Health/Food Posts Tagged as 'Racism'
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A YouTuber and her friend who got sick at Disney World's reopening are being criticized for ignoring medical advice to go to the hospital after 'violently vomiting'
Two Disney World fanatics who live-streamed their trip to the Orlando theme park's reopening over the weekend are receiving intense backlash for vacationing amid a pandemic and continuing to explore the park after one fell ill.
YouTuber Tonya Blakey, known as That Crazy Disney Lady to her 9,500 subscribers, streamed over 10 hours of footage of her trip to the Magic Kingdom on Friday and Saturday. In the videos, she and her friend, Robin, wandered the grounds, rode Splash Mountain, and experienced a brief health scare.
North Carolina Takeout Customer Refuses to Wear Mask, Invokes 'Trump 2020'
Shoppers are suing over mandatory mask rules, but doctors don’t buy it
Anti-mask activists rally in virus hotbed Florida
'People are dying, and you are doing nothing!' Florida governor Ron DeSantis is heckled as coronavirus cases soar and experts say Florida is the 'new' Wuhan
'No one is safe until everyone is safe': Vaccine nationalism threatens global coronavirus effort
Woman considers ending relationship over boyfriend’s ‘ludicrous’ request: 'I am concerned for his sanity'
A 25-year-old woman took to Reddit to seek relationship advice after her boyfriend became obsessed with a “ludicrous” business idea.
In a post written on the subreddit r/relationship_advice, user throwa_souptube explained how her boyfriend won’t stop asking her to invest in his “soup tube” business idea.
‘I couldn’t believe what I was hearing’
“The idea, if you can call it that, is to construct a series of tubes throughout the city that leads to centralized soup kitchens,” she explained. “For a monthly subscription, a customer can ‘subscribe to a tube of soup,’ and a tube extension would be built off the nearest mainline tube and directly into the customer apartment or home.”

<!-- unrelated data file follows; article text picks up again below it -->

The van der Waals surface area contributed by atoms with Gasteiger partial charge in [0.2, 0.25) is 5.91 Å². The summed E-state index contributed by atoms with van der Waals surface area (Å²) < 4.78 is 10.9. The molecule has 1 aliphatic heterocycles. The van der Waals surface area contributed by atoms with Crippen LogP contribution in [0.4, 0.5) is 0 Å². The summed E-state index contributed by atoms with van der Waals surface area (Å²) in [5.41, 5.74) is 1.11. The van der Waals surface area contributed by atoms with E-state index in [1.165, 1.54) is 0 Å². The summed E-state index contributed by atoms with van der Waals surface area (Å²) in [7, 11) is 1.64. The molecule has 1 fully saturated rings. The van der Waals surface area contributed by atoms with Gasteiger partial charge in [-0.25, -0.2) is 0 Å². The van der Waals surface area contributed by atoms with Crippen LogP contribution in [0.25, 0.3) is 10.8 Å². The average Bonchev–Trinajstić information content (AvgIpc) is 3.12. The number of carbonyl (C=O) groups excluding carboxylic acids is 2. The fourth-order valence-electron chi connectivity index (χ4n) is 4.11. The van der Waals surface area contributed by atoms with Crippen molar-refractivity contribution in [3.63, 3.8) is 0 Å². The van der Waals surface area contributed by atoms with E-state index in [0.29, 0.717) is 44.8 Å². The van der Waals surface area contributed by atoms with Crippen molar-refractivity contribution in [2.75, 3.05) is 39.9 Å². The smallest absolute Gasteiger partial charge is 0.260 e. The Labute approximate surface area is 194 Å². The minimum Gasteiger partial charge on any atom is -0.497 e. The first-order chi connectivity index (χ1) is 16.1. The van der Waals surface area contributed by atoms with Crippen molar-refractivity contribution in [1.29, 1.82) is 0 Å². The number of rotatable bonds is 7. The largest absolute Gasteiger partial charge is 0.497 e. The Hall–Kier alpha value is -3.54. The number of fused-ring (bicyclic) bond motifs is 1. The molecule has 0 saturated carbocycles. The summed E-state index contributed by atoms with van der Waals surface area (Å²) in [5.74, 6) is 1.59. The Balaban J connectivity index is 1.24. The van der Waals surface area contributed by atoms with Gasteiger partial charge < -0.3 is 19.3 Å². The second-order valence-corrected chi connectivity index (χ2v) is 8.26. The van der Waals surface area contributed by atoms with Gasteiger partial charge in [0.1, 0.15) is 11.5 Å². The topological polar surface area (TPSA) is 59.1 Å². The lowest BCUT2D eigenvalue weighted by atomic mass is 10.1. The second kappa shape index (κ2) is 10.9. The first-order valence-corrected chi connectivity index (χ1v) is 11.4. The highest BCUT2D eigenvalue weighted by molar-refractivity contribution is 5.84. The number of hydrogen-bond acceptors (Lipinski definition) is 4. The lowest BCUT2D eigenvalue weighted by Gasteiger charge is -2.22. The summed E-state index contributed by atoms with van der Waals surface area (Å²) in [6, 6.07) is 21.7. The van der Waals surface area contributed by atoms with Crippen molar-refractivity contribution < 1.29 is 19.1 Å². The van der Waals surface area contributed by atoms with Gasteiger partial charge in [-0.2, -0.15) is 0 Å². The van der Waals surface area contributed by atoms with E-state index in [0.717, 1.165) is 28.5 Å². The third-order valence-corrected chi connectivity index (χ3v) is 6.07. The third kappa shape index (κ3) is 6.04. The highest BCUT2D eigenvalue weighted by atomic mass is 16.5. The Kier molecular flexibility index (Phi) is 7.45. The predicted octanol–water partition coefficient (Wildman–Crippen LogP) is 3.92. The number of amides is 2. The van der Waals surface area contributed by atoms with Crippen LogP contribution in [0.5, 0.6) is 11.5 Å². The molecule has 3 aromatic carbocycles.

I Reported My Friend’s Ex to the FBI
How Tracy Sherrod Came to Lead America’s Oldest Black Publishing Imprint
Lauren Michele Jackson recently wrote a piece for Vulture, looking at lists of Black texts that pop up whenever there’s a galvanizing incident of racial violence. A lot of the magazines and websites will publish a list like, here’s what to read to think about race. Jackson wrote. “Aside from the contemporary teaching texts, genre appears indiscriminately: essays slide against memoir and folklore, poetry squeezed on either side by sociological tomes. This, maybe ironically but maybe not, reinforces an already pernicious literary divide that books written by or about minorities are for educational purposes, racism and homophobia and stuff, wholly segregated from matters of form and grammar, lyric and scene.” I’d really like to hear your perspective on this, because you publish books about race, but you publish books about everything. Do you think readers should be looking at books as curative or as medicine for toxicity and racism in this culture?
Couple Married for 53 Years Hold Hands as They Die of Coronavirus on the Same Day
A couple who were married for more than half a century reportedly succumbed to coronavirus complications on the same day in Texas.
According to CNN, Betty and Curtis Tarpley, 80 and 79, died within an hour of each other on June 18 and held hands during their final minutes together.